This is a small write up on how I would approach a new lifter who's goal was to develop their benchpress.
Developing a benchpress program for a beginner lifter can be a daunting task. Many things must be considered to develop an overall plan. Specifically two areas of focus should be noted. The first area is technique. A beginner must learn the specifics of how the movement works, the goals of the movement, and adjustments to make. The second area of focus would be that of training structure. What type of movements should I use, and when should I look to move on to more advanced techniques.
The first thing every lifter should focus on is technique. You can not get stronger if you are always hurt! There are many different styles of set up used, but the key points always remain the same. The first step is to develop a good arch. If you had someone get on a knee and look at you on the bench, they should be able to see light between the small of your back and the benchpress. This does not mean that your butt is off the bench! Your butt should be firmly planted on the bench, along with your feet on the floor. The next step is to make sure you are squeezing your shoulder blades together on the bench. The shoulder blades should be pulled together and down to help created an arch in the upper back. This will allow the lats to work better in lowering the bar to the chest. A third area of technique focus is the grip on the bar. Depending on the focus of the lifter, the bar grip will vary. For your average lifter, a mid range grip is suggested. Somewhere between pinkies on the power rings, and thumbs length out from the inside of the grip would be accurate. Finally one of the most debated areas of technique of the benchpress is the bar travel. The bar should touch in the area just below the chest, and just above the upper abdominal. The elbows should be tucked at the bottom until you begin to press. The bar should travel upwards and slightly back towards the face. During that time the elbows should start to become flared and help continue through to lockout.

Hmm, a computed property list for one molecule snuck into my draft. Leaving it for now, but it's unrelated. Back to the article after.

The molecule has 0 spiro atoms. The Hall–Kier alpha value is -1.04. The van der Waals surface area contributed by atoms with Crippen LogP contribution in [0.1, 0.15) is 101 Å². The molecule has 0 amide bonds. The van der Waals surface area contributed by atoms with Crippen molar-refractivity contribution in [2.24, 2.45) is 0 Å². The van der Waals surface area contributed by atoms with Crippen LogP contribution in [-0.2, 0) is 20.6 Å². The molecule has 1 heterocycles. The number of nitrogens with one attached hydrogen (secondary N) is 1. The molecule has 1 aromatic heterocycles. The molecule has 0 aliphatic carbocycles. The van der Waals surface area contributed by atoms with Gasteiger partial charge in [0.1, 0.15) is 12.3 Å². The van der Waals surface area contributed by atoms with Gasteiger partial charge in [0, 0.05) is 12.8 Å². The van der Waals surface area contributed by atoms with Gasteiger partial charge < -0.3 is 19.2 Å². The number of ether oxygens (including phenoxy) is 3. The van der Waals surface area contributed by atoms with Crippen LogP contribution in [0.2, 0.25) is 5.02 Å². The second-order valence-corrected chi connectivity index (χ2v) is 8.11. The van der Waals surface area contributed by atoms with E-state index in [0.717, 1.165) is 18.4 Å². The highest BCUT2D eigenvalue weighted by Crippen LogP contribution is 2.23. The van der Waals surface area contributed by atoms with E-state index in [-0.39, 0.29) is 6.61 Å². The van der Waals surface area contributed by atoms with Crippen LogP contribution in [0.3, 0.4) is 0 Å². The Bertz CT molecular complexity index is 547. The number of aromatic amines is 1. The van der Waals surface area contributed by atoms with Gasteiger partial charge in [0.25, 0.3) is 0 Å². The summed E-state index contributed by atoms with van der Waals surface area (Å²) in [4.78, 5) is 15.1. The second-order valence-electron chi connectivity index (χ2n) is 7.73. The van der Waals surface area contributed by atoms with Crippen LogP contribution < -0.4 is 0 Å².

When it comes to a lifting template you will get as many opinions as people you ask. I am a firm believer that progression is the key to strength gains. For a beginner I would suggest 4-6 reps in a difficult working range (80% or higher of projected max) for the max effort movement of the day. Broken up into segments the rep range will drop to keep increasing power. This is a delicate process as control and strength must go hand in hand. Each week weights should increase if the previous weeks sets were easy. All accessory work should be in the range of 8+. I suggest using a 3 day a week training split to help a beginner lifter move their bench. Day one will be to focus on the benchpress its self. Day two will have a focus on over the head pressing, and day three will consist of dumbbell benching.
Week fifteen take a week rest period, and begin to mentally prepare for week sixteen which will be attempting your first max in the benchpress.